'Smoke! Do we have smoke? Where's the smoke,' shouts director Chris Jones.
Four actors and 20 crew members pause as the artificial smoke, which was proving particularly resistant in the cold November wind, eventually tumbled its way down the garden path and the cameras rolled.
The sprawling £6m house in north London is the set for Meet the Nativity – an ambitious short film project designed to rival John Lewis, Sainsbury's and Marks and Spencer in the pre-Christmas build up.
But for writer Glen Scrivener, who has been behind a number of popular Christian videos including 2016's He Came Down, the aim is 'to get people to be interested in the actual Christmas message and not just buying toasters', he tells Christian Today.
'The idea is to resource Christians in their online world so that they can share not just cat videos online but maybe something with a little bit more meaning,' he says.
'We want to be digital missionaries into this space and I think the way to do that is not just to go over the heads of Christians and try to reach those beyond the faith. I think the way to do that is to resource Christians in their own online worlds so they have stuff they are not ashamed of to share.'
The scene we are watching, filmed outside the pool house of the vast mansion near Barnet, will become the crucial moment in the story of an awkward family forced to encounter the baby Jesus. Based on the apocryphal story of the shepherd who turns up empty-handed to the stable only to be given the greatest gift of all – Jesus – Scrivener's adaptation blends the 21<sup>st and the 1<sup>st century.
'We have had to raise a lot of money because making the 1st century nativity appear at the bottom of a north London garden doesn't come cheap,' he says. 'But we've got some great people behind it.'
The director, Jones was shortlisted for an Oscar for his work on Gone Fishing and the actors are all carefully selected professionals. This is not, as Scrivener puts it, a 'naff' Christian production. With heavyweight sponsors including The Gospel Coalition and other major companies backing the production on top of a crowdfunded total of £20,000, Scrivener's budget may be far off John Lewis' £7million, but it is not small-scale.
'I've got nothing against Christian drama in which there is an actor at the end who has his arms out in crucifix form and bows his head but I do want to produce stuff that stands up against the John Lewis commercials. I just think Christians so often think we are on the fringe of things and we have got to do things on a shoestring. We almost accept it's going to be tacky, it's going to be on the nose, it's going to be a little bit naff. I say why?
'The history of Western art is of Christians telling the Christian story. That has shaped the culture and we have been at the heart of things pumping out the story of Jesus. That has been what has moulded our culture. Too often today Christians in the creative arts feel we are on the fringes and we by definition have to do something naff because we are Christians.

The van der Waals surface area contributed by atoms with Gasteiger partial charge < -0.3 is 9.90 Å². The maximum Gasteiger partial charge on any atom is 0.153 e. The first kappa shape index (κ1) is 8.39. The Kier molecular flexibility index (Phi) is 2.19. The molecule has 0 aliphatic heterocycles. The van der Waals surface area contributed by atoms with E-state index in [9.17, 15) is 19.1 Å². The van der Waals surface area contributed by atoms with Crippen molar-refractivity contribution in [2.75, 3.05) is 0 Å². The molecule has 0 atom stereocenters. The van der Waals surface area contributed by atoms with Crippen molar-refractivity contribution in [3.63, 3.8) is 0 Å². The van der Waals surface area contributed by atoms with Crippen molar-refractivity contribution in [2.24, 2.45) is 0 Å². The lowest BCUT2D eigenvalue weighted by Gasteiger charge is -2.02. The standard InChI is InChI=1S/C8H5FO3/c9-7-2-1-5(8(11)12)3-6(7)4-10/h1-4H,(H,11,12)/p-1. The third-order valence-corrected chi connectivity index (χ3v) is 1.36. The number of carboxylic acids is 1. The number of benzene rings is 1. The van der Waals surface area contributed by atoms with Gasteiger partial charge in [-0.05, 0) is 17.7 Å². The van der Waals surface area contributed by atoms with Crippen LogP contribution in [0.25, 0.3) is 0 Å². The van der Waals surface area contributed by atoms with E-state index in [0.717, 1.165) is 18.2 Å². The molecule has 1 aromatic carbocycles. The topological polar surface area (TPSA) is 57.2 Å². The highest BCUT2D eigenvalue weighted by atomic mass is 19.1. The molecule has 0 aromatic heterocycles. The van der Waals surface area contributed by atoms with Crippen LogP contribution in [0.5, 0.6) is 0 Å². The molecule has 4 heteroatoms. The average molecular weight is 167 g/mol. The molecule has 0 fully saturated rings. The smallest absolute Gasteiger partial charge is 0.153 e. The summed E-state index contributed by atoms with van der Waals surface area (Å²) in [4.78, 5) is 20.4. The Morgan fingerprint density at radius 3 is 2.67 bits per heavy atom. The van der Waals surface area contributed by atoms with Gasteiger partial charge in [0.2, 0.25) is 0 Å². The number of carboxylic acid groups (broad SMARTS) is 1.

'So I have got a real passion for doing stuff well that people are unashamed of.'
In this interpretation Will (Ant Joblin) plays the awkward boyfriend invited to his girlfriend Clare's (Emily Tucker) parents' for Christmas. Bumbling and comically clumsy, Will makes a fool of himself and has, like the mythical shepherd, nothing to offer. It is then that he wanders to the end of the garden and discovers the baby Jesus. The story goes on to describe how Clare, along with her difficult step-mother Ruth (Vanessa Bailey) and snobbish father Ken (Stuart Sessions) are all transformed by their own discovery of the nativity which, magically, is on their doorstep.
'I want to see it shared widely,' says Scrivener when asked what would be a success. 'We have had our Christmas films viewed over a million times across different platforms in the past so if we weren't getting that kind of traction this year I would feel disappointed. But there are absolutely no guarantees.
'Who knows? Could this spark a little conversation about this art form so John Lewis thinks, "Oh, there is a new kid on the block" and so we start to think we can tell the old story in these new ways? Maybe there is a conversation to be had in our culture about the old Christmas story being the best one – the original and the best.
'But hey, if it is shared by millions I will be happy. And if it resources Christians to be witnesses in the online space then it will have done its job.'
You can watch the first episode of Meet the Nativity below. The remaining three episodes will be aired on the next three Mondays leading up to Christmas.